Julia Keller's debut mystery, A Killing in the Hills, introduced prosecuting attorney Belfa “Bell” Elkins and the small Appalachian town of Acker's Gap, West Virginia. In Summer of the Dead, Keller's third mystery set in Acker's Gap, Bell faces a new murderer, as well as family challenges and the burdens of the coal mining community.
The opening acknowledgements in Summer of the Dead hint at a heartbreaking story: "Some years ago I met the wise and stalwart wife of a coal miner in McDowell County, West Virginia. She had created a place for her husband under the big kitchen table; because of his many years spent working underground, and injuries to his spine, he was only comfortable in a crouching position. The story has haunted me ever since, and it inspired a key element of this novel."
Keller shed some light on this inspiration and the questions and challenges of caretaking.
Science is far from serious in Frank Einstein and the Antimatter Motor, the first in a new series from Jon Scieszka and Brian Biggs. Take one kid genius, add two hilarious robots and an archnemesis with a doomsday plan, and you've got the perfect blend of imagination and invention. But with so much hilarity and adventure, how do you choose a favorite scene? We put Scieszka and Biggs to the test.
Shirley Parenteau's new book for young readers tells the remarkable story of 11-year-old Lexie Lewis. It's 1926, and her class has been raising money to ship a doll to the children of Japan. Lexie dreams of accompanying the doll to the farewell ceremony in San Francisco. This warm story is based on real events that occurred before World War II. The author shares the astounding and long-forgotten history of the Friendship Dolls program.
Surgeon-turned-author Gabriel Weston made her literary debut with a gripping medical memoir. In her first novel, Dirty Work, she again turns to medicine for inspiration, this time investigating one of its most morally fraught procedures: abortion. In a behind-the-book story, Weston explains why she felt drawn to explore this contentious issue, and why she believes the two sides may be closer together than we think.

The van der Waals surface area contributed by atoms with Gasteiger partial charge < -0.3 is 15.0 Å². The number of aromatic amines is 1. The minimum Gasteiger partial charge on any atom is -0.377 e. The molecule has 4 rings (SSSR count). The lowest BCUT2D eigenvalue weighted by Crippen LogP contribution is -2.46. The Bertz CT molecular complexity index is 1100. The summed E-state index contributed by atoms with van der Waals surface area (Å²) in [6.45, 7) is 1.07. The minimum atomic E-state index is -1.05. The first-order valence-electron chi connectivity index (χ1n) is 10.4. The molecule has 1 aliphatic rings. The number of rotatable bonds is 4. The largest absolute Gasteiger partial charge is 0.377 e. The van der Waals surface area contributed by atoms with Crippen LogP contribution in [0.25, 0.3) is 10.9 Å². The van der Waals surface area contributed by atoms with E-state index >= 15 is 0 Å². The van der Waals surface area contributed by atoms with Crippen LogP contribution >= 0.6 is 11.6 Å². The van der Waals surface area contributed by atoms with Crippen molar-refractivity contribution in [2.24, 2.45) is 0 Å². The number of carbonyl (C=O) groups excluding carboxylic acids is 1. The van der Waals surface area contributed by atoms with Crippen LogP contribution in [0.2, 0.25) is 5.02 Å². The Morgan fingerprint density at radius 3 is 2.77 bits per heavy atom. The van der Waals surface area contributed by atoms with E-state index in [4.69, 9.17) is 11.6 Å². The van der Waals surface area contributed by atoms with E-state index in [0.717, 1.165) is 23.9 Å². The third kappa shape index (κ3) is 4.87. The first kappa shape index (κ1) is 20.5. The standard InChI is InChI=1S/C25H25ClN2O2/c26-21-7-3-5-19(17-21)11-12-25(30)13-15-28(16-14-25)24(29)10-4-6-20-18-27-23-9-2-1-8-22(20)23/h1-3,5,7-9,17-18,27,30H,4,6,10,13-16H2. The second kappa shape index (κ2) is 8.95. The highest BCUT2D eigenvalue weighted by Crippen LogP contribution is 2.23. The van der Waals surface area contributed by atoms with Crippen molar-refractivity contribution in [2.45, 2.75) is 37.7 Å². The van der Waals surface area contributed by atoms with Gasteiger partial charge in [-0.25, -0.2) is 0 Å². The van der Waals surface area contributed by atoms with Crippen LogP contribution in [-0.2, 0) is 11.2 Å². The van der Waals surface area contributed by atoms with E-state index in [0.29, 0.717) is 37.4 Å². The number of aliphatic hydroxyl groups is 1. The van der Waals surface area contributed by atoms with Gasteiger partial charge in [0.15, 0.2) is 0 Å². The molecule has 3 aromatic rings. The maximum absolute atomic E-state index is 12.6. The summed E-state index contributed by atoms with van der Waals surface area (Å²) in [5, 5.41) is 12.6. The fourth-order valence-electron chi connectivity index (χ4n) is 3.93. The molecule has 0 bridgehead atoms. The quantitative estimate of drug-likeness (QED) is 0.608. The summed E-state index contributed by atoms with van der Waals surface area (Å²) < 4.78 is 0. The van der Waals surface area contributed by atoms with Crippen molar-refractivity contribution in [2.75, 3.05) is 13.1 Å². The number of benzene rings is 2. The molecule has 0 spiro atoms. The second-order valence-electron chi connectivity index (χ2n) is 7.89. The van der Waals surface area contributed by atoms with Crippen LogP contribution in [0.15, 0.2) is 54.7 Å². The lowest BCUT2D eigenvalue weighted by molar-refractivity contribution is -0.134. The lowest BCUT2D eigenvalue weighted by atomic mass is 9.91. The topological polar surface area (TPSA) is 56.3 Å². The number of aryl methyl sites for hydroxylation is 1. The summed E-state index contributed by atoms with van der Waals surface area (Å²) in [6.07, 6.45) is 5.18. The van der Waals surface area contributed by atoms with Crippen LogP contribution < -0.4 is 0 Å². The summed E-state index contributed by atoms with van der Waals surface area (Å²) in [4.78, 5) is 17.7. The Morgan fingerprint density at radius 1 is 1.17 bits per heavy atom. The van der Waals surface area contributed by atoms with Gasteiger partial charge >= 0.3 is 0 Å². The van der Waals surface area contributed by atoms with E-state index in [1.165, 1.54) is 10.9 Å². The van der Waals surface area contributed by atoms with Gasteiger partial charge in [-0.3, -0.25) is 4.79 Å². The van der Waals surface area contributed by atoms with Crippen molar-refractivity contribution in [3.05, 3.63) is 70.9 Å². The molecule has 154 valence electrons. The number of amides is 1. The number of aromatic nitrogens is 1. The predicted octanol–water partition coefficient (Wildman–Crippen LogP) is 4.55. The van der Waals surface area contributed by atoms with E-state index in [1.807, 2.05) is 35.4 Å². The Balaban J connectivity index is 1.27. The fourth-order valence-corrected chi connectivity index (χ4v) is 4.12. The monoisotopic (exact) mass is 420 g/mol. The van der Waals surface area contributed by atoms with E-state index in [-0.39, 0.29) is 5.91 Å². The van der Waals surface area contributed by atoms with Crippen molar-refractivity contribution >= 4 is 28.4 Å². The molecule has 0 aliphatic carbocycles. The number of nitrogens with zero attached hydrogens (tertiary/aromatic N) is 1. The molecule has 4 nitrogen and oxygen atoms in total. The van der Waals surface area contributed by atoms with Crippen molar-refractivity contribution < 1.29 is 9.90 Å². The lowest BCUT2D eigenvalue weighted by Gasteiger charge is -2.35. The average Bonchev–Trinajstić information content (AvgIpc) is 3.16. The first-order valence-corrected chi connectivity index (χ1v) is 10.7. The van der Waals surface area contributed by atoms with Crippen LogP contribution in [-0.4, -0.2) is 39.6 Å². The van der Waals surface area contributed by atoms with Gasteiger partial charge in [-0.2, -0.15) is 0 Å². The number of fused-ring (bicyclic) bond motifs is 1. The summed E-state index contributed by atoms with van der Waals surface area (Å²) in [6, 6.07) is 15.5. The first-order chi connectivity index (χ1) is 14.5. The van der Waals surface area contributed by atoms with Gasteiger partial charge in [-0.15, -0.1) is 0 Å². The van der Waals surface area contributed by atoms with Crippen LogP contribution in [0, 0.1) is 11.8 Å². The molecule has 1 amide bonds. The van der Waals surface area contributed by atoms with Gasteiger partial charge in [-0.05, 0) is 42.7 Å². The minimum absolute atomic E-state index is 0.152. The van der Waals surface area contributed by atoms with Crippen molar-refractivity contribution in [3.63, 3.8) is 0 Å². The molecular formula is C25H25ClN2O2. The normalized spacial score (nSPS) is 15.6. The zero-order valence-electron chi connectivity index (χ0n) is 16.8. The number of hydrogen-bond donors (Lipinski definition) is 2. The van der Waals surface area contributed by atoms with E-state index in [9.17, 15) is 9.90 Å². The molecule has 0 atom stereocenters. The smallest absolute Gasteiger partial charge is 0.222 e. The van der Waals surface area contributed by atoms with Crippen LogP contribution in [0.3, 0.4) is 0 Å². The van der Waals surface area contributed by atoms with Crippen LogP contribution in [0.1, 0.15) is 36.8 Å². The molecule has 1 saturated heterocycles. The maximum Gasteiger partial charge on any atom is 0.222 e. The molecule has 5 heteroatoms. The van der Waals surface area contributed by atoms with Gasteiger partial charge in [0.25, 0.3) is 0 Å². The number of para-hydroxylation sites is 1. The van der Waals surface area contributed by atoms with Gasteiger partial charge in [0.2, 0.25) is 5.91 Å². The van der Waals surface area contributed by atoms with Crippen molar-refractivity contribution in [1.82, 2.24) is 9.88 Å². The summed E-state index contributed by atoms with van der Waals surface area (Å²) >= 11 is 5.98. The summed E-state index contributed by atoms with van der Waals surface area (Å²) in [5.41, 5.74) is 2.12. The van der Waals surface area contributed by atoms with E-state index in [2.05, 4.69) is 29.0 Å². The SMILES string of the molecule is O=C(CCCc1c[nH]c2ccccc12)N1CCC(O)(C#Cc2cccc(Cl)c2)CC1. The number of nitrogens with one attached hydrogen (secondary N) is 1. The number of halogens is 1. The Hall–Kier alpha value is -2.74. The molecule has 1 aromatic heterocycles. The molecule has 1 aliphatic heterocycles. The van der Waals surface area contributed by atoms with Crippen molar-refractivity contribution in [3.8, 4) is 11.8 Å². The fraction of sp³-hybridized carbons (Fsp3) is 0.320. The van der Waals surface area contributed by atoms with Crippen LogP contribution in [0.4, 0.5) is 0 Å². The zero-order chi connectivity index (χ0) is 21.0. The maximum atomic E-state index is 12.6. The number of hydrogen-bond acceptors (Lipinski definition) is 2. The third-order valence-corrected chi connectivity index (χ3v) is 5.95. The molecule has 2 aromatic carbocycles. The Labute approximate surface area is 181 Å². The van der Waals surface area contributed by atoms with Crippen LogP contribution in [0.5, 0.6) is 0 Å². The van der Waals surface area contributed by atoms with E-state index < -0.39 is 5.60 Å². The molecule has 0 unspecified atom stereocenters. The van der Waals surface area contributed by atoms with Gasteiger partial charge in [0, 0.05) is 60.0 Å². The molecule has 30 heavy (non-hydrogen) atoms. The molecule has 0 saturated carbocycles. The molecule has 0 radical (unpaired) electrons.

Land of Love and Drowning is narrated by the “old wives” of the island. They are the ones who receive and pass on the stories, including this one about the soldiers in New Orleans. An old wives’ tale is generally a label given to a tale thought to come from myth and superstition, and so should be considered with derision. But worse, an old wives’ tale is one that is often considered false in part because it is told by old women.
St. Louis writer Michele Andrea Bowen made a splash in the inspirational fiction world with her Church Folk series, which followed the loves and losses of a tight-knit church community in Durham, North Carolina. Her latest release, Pastor Needs a Boo, launches a spin-off of that series, the Pastor’s Aide Club, and finds reader favorite Denzelle Flowers—a former FBI agent turned pastor—the woman who will be the making of him. In a behind-the-book essay, Bowen explains why she chose Reverend Flowers to kick things off.
Poor Cinderella. Poor, sweet Cinderella. Or maybe it's a little more complicated than that. Tracy Barrett's new novel for teens, The Stepsister's Tale, offers a necessary update to the classic rags-to-riches story.
With her 2010 debut novel, Still Missing, Canadian author Chevy Stevens established herself as a writer who can tranform small fears into ultimate nightmares. Her new novel, That Night, evolves a tale of high school bullying into a story of revenge and twisted girl-world secrets. Stevens shares a look behind the curtain into the changing tides of her writing life.
With her 2012 novel Dare Me, Megan Abbott transformed high school bullying into a startling tale of reckless teenage chaos. In her new novel, The Fever, another group of young women find themselves at the center of pandemonium, as one by one girls fall to a mysterious infection that causes terrifying, gruesome seizures. The author shares how this haunting tale was inspired by a real-life “mass hysteria” outbreak in Le Roy, New York, in 2012.
The harrowing and horrifying stories of human trafficking are not something we necessarily want to read—we would like to believe that we live in a world without slavery—but they are stories that need to be heard. In her powerful book Breaking Free, Abby Sher has collected the true stories of Somaly Mam, Minh Dang and Maria Suarez, three women who survived servitude and have become leading activists in the anti-trafficking movement. Sher shares a story from the research for Breaking Free, when she met Minh Dang, whose abuse occurred in a quiet suburb of California.